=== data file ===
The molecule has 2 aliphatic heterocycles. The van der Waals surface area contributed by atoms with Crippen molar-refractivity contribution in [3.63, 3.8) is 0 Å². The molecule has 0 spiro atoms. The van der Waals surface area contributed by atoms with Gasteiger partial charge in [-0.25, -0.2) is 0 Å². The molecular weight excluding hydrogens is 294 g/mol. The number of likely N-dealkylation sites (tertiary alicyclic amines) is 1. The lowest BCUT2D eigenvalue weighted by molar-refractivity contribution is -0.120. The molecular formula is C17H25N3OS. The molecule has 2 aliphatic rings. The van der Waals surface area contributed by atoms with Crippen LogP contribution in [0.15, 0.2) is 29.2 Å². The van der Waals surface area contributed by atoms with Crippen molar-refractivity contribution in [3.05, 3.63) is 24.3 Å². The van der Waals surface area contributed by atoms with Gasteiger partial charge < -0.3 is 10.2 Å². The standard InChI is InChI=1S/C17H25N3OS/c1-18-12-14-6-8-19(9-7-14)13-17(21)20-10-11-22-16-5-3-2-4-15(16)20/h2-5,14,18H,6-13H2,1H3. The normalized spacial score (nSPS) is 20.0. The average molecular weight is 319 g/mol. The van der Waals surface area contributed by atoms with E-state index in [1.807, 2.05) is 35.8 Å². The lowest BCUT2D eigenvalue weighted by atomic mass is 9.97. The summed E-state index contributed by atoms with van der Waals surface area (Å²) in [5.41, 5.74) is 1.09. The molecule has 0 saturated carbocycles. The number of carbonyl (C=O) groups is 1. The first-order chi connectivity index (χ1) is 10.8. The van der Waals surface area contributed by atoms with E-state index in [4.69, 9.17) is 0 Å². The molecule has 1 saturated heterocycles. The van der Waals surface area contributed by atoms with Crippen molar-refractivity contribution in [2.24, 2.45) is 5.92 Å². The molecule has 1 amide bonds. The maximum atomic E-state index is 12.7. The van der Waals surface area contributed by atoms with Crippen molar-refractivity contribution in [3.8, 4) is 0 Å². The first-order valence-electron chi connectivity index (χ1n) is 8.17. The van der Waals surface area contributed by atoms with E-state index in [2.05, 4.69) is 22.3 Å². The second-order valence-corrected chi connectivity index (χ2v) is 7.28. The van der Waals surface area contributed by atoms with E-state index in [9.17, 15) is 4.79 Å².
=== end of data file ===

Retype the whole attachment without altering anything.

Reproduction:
The molecule has 2 aliphatic heterocycles. The van der Waals surface area contributed by atoms with Crippen molar-refractivity contribution in [3.63, 3.8) is 0 Å². The molecule has 0 spiro atoms. The van der Waals surface area contributed by atoms with Gasteiger partial charge in [-0.25, -0.2) is 0 Å². The molecular weight excluding hydrogens is 294 g/mol. The number of likely N-dealkylation sites (tertiary alicyclic amines) is 1. The lowest BCUT2D eigenvalue weighted by molar-refractivity contribution is -0.120. The molecular formula is C17H25N3OS. The molecule has 2 aliphatic rings. The van der Waals surface area contributed by atoms with Crippen LogP contribution in [0.15, 0.2) is 29.2 Å². The van der Waals surface area contributed by atoms with Crippen molar-refractivity contribution in [3.05, 3.63) is 24.3 Å². The van der Waals surface area contributed by atoms with Gasteiger partial charge < -0.3 is 10.2 Å². The standard InChI is InChI=1S/C17H25N3OS/c1-18-12-14-6-8-19(9-7-14)13-17(21)20-10-11-22-16-5-3-2-4-15(16)20/h2-5,14,18H,6-13H2,1H3. The normalized spacial score (nSPS) is 20.0. The average molecular weight is 319 g/mol. The van der Waals surface area contributed by atoms with E-state index in [1.807, 2.05) is 35.8 Å². The lowest BCUT2D eigenvalue weighted by atomic mass is 9.97. The summed E-state index contributed by atoms with van der Waals surface area (Å²) in [5.41, 5.74) is 1.09. The molecule has 0 saturated carbocycles. The number of carbonyl (C=O) groups is 1. The first-order chi connectivity index (χ1) is 10.8. The van der Waals surface area contributed by atoms with E-state index in [4.69, 9.17) is 0 Å². The molecule has 1 saturated heterocycles. The van der Waals surface area contributed by atoms with Crippen molar-refractivity contribution in [2.24, 2.45) is 5.92 Å². The molecule has 1 amide bonds. The maximum atomic E-state index is 12.7. The van der Waals surface area contributed by atoms with Crippen molar-refractivity contribution in [3.8, 4) is 0 Å². The first-order valence-electron chi connectivity index (χ1n) is 8.17. The van der Waals surface area contributed by atoms with E-state index in [2.05, 4.69) is 22.3 Å². The second-order valence-corrected chi connectivity index (χ2v) is 7.28. The van der Waals surface area contributed by atoms with E-state index in [9.17, 15) is 4.79 Å².